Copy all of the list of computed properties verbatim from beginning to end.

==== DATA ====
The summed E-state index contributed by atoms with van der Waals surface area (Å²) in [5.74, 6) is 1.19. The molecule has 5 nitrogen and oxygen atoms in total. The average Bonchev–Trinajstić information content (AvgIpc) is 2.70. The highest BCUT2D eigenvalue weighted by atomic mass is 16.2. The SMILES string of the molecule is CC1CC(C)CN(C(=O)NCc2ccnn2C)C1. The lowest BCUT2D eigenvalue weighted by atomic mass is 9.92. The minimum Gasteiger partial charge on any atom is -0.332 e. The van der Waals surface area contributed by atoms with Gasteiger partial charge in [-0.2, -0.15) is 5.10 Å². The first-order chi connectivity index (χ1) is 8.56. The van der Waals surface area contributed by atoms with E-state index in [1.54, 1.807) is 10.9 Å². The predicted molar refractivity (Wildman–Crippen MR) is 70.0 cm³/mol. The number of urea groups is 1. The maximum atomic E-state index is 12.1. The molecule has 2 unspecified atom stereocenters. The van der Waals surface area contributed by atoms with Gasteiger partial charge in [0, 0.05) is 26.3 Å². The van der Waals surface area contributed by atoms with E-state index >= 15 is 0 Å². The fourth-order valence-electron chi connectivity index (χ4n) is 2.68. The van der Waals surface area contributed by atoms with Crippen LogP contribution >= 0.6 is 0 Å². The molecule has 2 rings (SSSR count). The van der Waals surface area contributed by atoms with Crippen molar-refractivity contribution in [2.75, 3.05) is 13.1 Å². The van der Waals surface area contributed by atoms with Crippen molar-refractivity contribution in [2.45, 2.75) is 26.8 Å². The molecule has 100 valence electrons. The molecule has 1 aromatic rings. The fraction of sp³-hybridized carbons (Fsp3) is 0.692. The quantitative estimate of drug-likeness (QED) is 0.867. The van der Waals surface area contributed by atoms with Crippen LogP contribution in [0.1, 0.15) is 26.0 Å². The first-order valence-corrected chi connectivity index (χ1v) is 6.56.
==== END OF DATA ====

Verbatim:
The summed E-state index contributed by atoms with van der Waals surface area (Å²) in [5.74, 6) is 1.19. The molecule has 5 nitrogen and oxygen atoms in total. The average Bonchev–Trinajstić information content (AvgIpc) is 2.70. The highest BCUT2D eigenvalue weighted by atomic mass is 16.2. The SMILES string of the molecule is CC1CC(C)CN(C(=O)NCc2ccnn2C)C1. The lowest BCUT2D eigenvalue weighted by atomic mass is 9.92. The minimum Gasteiger partial charge on any atom is -0.332 e. The van der Waals surface area contributed by atoms with Gasteiger partial charge in [-0.2, -0.15) is 5.10 Å². The first-order chi connectivity index (χ1) is 8.56. The van der Waals surface area contributed by atoms with E-state index in [1.54, 1.807) is 10.9 Å². The predicted molar refractivity (Wildman–Crippen MR) is 70.0 cm³/mol. The number of urea groups is 1. The maximum atomic E-state index is 12.1. The molecule has 2 unspecified atom stereocenters. The van der Waals surface area contributed by atoms with Gasteiger partial charge in [0, 0.05) is 26.3 Å². The van der Waals surface area contributed by atoms with E-state index >= 15 is 0 Å². The fourth-order valence-electron chi connectivity index (χ4n) is 2.68. The van der Waals surface area contributed by atoms with Crippen LogP contribution >= 0.6 is 0 Å². The molecule has 2 rings (SSSR count). The van der Waals surface area contributed by atoms with Crippen molar-refractivity contribution in [2.75, 3.05) is 13.1 Å². The van der Waals surface area contributed by atoms with Crippen molar-refractivity contribution in [2.45, 2.75) is 26.8 Å². The molecule has 100 valence electrons. The molecule has 1 aromatic rings. The fraction of sp³-hybridized carbons (Fsp3) is 0.692. The quantitative estimate of drug-likeness (QED) is 0.867. The van der Waals surface area contributed by atoms with Crippen LogP contribution in [0.1, 0.15) is 26.0 Å². The first-order valence-corrected chi connectivity index (χ1v) is 6.56.